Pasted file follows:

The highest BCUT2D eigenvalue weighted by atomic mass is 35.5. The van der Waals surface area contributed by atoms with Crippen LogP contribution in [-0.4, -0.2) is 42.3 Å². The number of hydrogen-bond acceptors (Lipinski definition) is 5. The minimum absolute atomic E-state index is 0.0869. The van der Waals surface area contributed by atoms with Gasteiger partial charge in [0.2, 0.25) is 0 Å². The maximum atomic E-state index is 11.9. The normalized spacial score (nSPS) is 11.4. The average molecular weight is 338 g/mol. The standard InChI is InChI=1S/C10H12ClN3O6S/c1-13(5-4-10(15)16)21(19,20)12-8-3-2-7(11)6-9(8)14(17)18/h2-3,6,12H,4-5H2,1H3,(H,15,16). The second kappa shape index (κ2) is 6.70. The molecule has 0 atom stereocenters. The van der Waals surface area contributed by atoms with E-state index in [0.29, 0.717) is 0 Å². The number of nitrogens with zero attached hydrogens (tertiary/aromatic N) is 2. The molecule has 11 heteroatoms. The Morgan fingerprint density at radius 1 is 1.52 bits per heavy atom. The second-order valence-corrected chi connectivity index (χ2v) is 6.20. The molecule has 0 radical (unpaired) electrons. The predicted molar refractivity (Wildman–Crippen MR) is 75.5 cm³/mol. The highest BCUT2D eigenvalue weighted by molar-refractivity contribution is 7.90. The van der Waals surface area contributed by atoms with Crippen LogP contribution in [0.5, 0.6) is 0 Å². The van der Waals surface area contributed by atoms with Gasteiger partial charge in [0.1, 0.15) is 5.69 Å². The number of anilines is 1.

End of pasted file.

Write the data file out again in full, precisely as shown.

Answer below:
The highest BCUT2D eigenvalue weighted by atomic mass is 35.5. The van der Waals surface area contributed by atoms with Crippen LogP contribution in [-0.4, -0.2) is 42.3 Å². The number of hydrogen-bond acceptors (Lipinski definition) is 5. The minimum absolute atomic E-state index is 0.0869. The van der Waals surface area contributed by atoms with Gasteiger partial charge in [0.2, 0.25) is 0 Å². The maximum atomic E-state index is 11.9. The normalized spacial score (nSPS) is 11.4. The average molecular weight is 338 g/mol. The standard InChI is InChI=1S/C10H12ClN3O6S/c1-13(5-4-10(15)16)21(19,20)12-8-3-2-7(11)6-9(8)14(17)18/h2-3,6,12H,4-5H2,1H3,(H,15,16). The second kappa shape index (κ2) is 6.70. The molecule has 0 atom stereocenters. The van der Waals surface area contributed by atoms with E-state index in [0.29, 0.717) is 0 Å². The number of nitrogens with zero attached hydrogens (tertiary/aromatic N) is 2. The molecule has 11 heteroatoms. The Morgan fingerprint density at radius 1 is 1.52 bits per heavy atom. The second-order valence-corrected chi connectivity index (χ2v) is 6.20. The molecule has 0 radical (unpaired) electrons. The predicted molar refractivity (Wildman–Crippen MR) is 75.5 cm³/mol. The highest BCUT2D eigenvalue weighted by molar-refractivity contribution is 7.90. The van der Waals surface area contributed by atoms with Crippen LogP contribution in [0.5, 0.6) is 0 Å². The van der Waals surface area contributed by atoms with Gasteiger partial charge in [0.1, 0.15) is 5.69 Å². The number of anilines is 1.